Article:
Arab World Remains Deeply Divided Over Gulf Crisis
RELIEF spread across the Middle East with news of a Gulf cease-fire yesterday. But the deep divisions within the Arab world wrought by Iraq's annexation of Kuwait and the war are likely to persist for some time. For months, Arab and Western coalition rhetoric has centered on postwar creation of a new regional security plan. Western governments have promised to press for resolution of the Arab-Israeli dispute. But, Arab analysts point out, before the Middle East can define its postwar needs, it must first reconcile itself.
``We don't know what will happen to Gulf-Arab relations,'' says an Egyptian academic. ``What of Egypt's relations with Jordan, Sudan, and Tunisia - and the Palestinians as well? This is a very difficult period.''
The 22-member Arab League, which last met in full session in August, has been riven by the crisis. Its function as a regional mediating body is virtually defunct.
Cairo, where the League has its headquarters, was at the forefront of the campaign against Iraq. States that opposed the use of Western troops to end the occupation of Kuwait or sympathized with Iraq have refused to send representatives to the League. They charge that Egypt and the Gulf states have taken over the organization to advance their own foreign policy aims.
Whether because of logistical reasons or Western intent, the role of Arab soldiers in the liberation of Kuwait City has been prominent in global news coverage.
The high profile of the allied Arab forces has undoubtedly helped to promote the war against Iraq as more than a ``crusade'' by non-Muslim infidels. But it also runs contrary to Arab government efforts to contain criticism at home.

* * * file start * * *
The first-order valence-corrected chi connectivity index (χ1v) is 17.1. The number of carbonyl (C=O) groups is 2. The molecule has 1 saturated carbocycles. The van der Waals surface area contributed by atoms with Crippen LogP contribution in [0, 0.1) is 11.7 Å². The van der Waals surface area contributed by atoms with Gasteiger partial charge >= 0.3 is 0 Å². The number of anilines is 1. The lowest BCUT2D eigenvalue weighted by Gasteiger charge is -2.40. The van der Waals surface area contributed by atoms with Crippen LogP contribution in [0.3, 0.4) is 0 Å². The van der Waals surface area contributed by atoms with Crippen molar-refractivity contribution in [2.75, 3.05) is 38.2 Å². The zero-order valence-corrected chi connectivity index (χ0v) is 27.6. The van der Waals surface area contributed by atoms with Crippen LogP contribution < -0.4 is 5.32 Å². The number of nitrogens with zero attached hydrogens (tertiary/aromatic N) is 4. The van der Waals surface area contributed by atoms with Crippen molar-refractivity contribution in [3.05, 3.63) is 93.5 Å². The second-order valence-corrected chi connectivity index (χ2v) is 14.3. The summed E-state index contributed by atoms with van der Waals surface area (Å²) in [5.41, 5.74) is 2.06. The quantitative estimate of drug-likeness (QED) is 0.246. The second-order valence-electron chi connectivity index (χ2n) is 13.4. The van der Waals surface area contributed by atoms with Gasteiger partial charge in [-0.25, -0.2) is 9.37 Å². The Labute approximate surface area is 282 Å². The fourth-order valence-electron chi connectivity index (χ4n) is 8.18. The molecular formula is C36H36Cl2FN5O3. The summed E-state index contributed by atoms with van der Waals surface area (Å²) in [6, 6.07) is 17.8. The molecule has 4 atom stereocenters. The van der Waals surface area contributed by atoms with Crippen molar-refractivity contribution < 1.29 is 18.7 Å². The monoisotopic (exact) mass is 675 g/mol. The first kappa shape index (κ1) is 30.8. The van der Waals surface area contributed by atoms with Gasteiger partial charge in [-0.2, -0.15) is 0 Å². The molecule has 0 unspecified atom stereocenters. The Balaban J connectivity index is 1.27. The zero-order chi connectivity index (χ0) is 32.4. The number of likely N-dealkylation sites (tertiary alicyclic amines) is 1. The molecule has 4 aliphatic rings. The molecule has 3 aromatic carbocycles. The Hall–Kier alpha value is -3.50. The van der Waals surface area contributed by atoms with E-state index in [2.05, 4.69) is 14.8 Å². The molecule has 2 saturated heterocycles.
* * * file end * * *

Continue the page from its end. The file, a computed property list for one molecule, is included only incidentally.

Egypt, Saudi Arabia, and Syria had earlier played down the role that their troops would take in the event of a war against Iraqi forces. But, as 24-hour television coverage repeatedly stressed, those same troops led the recapture of Kuwait City.
The Arab coalition members - Egypt, Syria, Saudi Arabia, and other Gulf states - are unlikely to abandon the coalition at this point in the liberation of Kuwait. Morocco, which sent about 1,300 troops to Saudi Arabia, drew away from its previous support after pro-Iraq opinion mounted at home.
The remaining Arab allies, while holding the course, are expected to press for the soonest possible departure of US, French, and British troops from the region. Otherwise, domestic opposition is certain to increase and prospects for reconciliation with pro-Iraq states to be more remote.
Cairo was the scene of violent clashes last week between antiwar demonstrators and police. In the demonstrations, marked by slogans attacking Egypt's alliance with the US, thousands of students called for an end to the ground war.
Until the Feb. 24 start of the land battle, dissent over the Gulf crisis in Egypt had been low-key. But the start of fighting appeared to unleash simmering antiregime and anti-American feeling in the Arab world's most-populous nation. Students chanted slogans calling Egyptian President Hosni Mubarak ``a coward'' and an ``American agent.'' For the first time in recent memory, Westerners were jeered and even roughed up by angry students.
``The feeling here today is shock,'' said Fahmy Howeidy, a writer for the Cairo daily Al Ahram. ``The people here have the feeling that the Americans deliberately set out to humiliate the Iraqis. If the numbers which were announced about casualties are true, it means that tens of thousands of Iraqis have been killed.''
He continued, ``If the Americans keep any military presence in the area, the situation here will explode. All the anger between the Arab people will turn against the Americans who are occupying Arab land.''
At a recent Gulf crisis seminar in Cairo, many participants vented their concerns over the long-term aims of the US. Said one: ``The Takriti occupation has ended, but America's has just begun.'' Takrit is the village where Iraqi President Saddam Hussein's was born.